King’s Speech: Section 21 evictions to be banned

Aerial view of UK houses

The King’s Speech has confirmed the new government’s plans to scrap Section 21 evictions and set new house building targets.

Delivered on 17 July 2024, the speech also included policies on House of Lords reform, public transport, and devolution. 

Read on to find out more about how the government’s plans for the rental market and house building could affect landlords.

Labour launches new rental reforms bill

The government has confirmed its manifesto pledge to abolish Section 21 evictions. 

A new Renters’ Rights Bill, which picks up where the Conservatives’ Renters’ Reform Bill left off, will aim to ‘give greater rights and protections to people renting their homes’.

At the moment, there’s no detail about any other laws that might be included in the new bill. However, it’s likely to include bans on ‘unfair’ rent rises and bidding wars between tenants.

Following the King’s Speech, the government released further commentary around the new bill. 

A government spokesperson said: “We value the contribution made by responsible landlords who provide quality homes to their tenants and believe they must enjoy robust grounds for possession where there is good reason to take their property back. 

“However, the government is determined to level decisively the playing field between landlord and tenant by providing renters with greater security, rights and protections and cracking down on the minority of unscrupulous landlords who exploit, mistreat or discriminate against tenants with bad practices.”

Local councils to be responsible for house building targets

A Planning and Infrastructure Bill aims to ‘get Britain building’. 

The government has proposed planning reforms that will force local councils to adopt mandatory housing targets. Sir Keir Starmer has said that the Labour Party will be “builders, not blockers”.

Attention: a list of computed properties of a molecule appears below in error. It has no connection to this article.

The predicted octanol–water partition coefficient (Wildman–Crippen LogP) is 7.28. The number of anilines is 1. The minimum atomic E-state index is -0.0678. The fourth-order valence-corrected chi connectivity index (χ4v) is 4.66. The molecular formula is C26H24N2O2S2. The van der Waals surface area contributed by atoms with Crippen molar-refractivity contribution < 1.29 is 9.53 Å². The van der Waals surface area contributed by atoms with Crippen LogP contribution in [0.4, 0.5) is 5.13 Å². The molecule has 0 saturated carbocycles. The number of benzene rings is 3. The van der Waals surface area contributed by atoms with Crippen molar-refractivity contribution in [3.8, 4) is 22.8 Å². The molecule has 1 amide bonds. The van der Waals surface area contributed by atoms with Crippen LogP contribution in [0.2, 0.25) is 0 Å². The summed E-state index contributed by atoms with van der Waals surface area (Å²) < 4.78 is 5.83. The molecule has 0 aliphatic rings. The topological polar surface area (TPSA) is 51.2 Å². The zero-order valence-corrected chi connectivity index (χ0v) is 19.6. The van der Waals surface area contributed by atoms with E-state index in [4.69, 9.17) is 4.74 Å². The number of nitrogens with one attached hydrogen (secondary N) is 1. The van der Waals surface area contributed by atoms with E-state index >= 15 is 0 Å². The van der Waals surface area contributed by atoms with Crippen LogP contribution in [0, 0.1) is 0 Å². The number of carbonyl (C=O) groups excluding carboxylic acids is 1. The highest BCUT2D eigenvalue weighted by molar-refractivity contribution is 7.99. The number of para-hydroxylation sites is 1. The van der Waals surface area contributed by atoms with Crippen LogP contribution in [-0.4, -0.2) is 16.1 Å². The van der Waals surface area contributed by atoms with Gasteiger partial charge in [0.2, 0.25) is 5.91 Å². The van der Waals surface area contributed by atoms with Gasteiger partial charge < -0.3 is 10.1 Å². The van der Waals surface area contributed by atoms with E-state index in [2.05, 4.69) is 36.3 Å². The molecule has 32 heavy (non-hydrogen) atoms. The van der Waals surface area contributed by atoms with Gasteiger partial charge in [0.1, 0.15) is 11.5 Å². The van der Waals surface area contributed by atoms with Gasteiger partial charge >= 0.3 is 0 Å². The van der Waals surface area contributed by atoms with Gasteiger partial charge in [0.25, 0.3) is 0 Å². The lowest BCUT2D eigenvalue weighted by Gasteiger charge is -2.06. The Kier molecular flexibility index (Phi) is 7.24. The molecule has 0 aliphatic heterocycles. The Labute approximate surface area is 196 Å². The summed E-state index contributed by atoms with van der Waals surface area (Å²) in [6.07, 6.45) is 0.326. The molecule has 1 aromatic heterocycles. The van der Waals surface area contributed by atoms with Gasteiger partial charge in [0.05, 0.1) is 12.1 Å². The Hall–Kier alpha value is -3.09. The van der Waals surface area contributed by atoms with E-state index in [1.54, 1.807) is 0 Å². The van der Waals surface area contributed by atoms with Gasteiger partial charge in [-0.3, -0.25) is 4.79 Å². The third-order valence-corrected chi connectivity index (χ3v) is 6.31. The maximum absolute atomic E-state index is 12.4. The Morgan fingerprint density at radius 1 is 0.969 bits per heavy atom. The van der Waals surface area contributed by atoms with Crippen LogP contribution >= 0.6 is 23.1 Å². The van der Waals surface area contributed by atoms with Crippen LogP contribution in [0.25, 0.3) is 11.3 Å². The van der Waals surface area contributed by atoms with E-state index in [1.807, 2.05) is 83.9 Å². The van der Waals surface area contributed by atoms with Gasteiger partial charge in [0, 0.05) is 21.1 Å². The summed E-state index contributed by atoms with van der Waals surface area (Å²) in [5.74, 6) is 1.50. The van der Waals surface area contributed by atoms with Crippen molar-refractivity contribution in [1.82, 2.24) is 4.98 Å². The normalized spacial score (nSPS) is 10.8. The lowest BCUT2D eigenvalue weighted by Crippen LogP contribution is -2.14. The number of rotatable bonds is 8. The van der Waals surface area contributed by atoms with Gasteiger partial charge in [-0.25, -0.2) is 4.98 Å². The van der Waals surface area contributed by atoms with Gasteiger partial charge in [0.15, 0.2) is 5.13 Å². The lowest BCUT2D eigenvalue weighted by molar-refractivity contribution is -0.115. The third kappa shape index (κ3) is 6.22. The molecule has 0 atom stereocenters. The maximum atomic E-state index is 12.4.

A consultation on the new targets is due to begin in the next two weeks, with a plan to have a new house building plan in place by the autumn. The planning reform will be overseen by the Secretary of State for Housing, Communities and Local Government, Angela Rayner.

It’s hoped that the measures in the bill will lead to around 1.5 million homes in England over the next five years.

What else has the government promised for the rental market?

Although not part of the King’s Speech, the Labour Party had several other rental market measures in its manifesto. 

These included:

  • extending Awaab’s Law to the private rental sector
  • banning rental bidding wars between tenants
  • introducing new energy efficiency standards for rental properties by 2030
  • capping the amount of rent that can be paid upfront by tenants

As these plans aren’t planned for the first parliamentary session, they’re more likely to be introduced from 2025 onwards.

Read our in-depth guide to what landlords can expect from a new government for more information. 

What is the King’s Speech?

The King’s Speech marks the formal State Opening of Parliament and sets out the new government’s legislative agenda for the next parliamentary session.

The speech was written by the government and was delivered by King Charles. In total, it set out 40 parliamentary bills with a focus on taking “the brakes off Britain”.

It will now be debated in the House of Commons for several days before being voted on by MPs. The Commons will then take its summer recess from 31 July, before returning on 1 September.

What do you think about the rental market measures announced as part of the King’s Speech? Let us know in the comments below.

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Conor Shilling

Conor Shilling is a professional writer with over 10 years’ experience across the property, small business, and insurance sectors. A trained journalist, Conor’s previous experience includes writing for several leading online property trade publications. Conor has worked at Simply Business as a Copywriter for three years, specialising in the buy-to-let market, landlords, and small business finance.

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